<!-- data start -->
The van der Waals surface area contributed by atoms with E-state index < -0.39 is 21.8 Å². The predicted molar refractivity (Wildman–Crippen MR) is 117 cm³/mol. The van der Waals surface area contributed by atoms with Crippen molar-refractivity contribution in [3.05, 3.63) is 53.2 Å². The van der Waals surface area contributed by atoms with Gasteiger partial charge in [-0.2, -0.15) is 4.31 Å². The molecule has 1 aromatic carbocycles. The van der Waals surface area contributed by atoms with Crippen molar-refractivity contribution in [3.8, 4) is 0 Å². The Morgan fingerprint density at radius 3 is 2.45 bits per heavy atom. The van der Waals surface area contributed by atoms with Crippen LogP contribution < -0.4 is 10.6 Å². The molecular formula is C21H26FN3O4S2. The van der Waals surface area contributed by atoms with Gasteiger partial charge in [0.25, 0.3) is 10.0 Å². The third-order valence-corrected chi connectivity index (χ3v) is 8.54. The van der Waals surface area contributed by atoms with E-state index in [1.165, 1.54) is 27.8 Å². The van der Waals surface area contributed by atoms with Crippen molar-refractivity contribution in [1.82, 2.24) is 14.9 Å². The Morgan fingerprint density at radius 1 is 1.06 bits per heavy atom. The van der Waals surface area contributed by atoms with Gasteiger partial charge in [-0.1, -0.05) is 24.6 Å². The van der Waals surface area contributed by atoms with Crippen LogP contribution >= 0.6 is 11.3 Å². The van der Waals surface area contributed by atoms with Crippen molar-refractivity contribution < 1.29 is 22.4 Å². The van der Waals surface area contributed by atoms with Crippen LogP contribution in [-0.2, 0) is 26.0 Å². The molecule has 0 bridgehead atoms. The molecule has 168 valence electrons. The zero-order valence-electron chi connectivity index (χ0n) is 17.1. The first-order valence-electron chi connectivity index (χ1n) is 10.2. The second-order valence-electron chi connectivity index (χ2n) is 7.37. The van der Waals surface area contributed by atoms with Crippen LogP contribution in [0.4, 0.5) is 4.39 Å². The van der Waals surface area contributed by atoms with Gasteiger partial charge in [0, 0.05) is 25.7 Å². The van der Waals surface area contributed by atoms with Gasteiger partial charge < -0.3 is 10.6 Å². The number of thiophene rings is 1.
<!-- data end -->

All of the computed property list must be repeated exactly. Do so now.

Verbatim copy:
The van der Waals surface area contributed by atoms with E-state index < -0.39 is 21.8 Å². The predicted molar refractivity (Wildman–Crippen MR) is 117 cm³/mol. The van der Waals surface area contributed by atoms with Crippen molar-refractivity contribution in [3.05, 3.63) is 53.2 Å². The van der Waals surface area contributed by atoms with Gasteiger partial charge in [-0.2, -0.15) is 4.31 Å². The molecule has 1 aromatic carbocycles. The van der Waals surface area contributed by atoms with Crippen molar-refractivity contribution in [3.8, 4) is 0 Å². The Morgan fingerprint density at radius 3 is 2.45 bits per heavy atom. The van der Waals surface area contributed by atoms with Crippen LogP contribution < -0.4 is 10.6 Å². The molecular formula is C21H26FN3O4S2. The van der Waals surface area contributed by atoms with Gasteiger partial charge in [0.25, 0.3) is 10.0 Å². The third-order valence-corrected chi connectivity index (χ3v) is 8.54. The van der Waals surface area contributed by atoms with E-state index in [1.165, 1.54) is 27.8 Å². The van der Waals surface area contributed by atoms with Crippen molar-refractivity contribution in [1.82, 2.24) is 14.9 Å². The Morgan fingerprint density at radius 1 is 1.06 bits per heavy atom. The van der Waals surface area contributed by atoms with Gasteiger partial charge in [-0.1, -0.05) is 24.6 Å². The van der Waals surface area contributed by atoms with Crippen LogP contribution >= 0.6 is 11.3 Å². The van der Waals surface area contributed by atoms with Crippen molar-refractivity contribution < 1.29 is 22.4 Å². The van der Waals surface area contributed by atoms with Crippen LogP contribution in [-0.2, 0) is 26.0 Å². The molecule has 0 bridgehead atoms. The molecule has 168 valence electrons. The zero-order valence-electron chi connectivity index (χ0n) is 17.1. The first-order valence-electron chi connectivity index (χ1n) is 10.2. The second-order valence-electron chi connectivity index (χ2n) is 7.37. The van der Waals surface area contributed by atoms with Crippen LogP contribution in [0.4, 0.5) is 4.39 Å². The van der Waals surface area contributed by atoms with Gasteiger partial charge in [0, 0.05) is 25.7 Å². The van der Waals surface area contributed by atoms with Gasteiger partial charge < -0.3 is 10.6 Å². The number of thiophene rings is 1.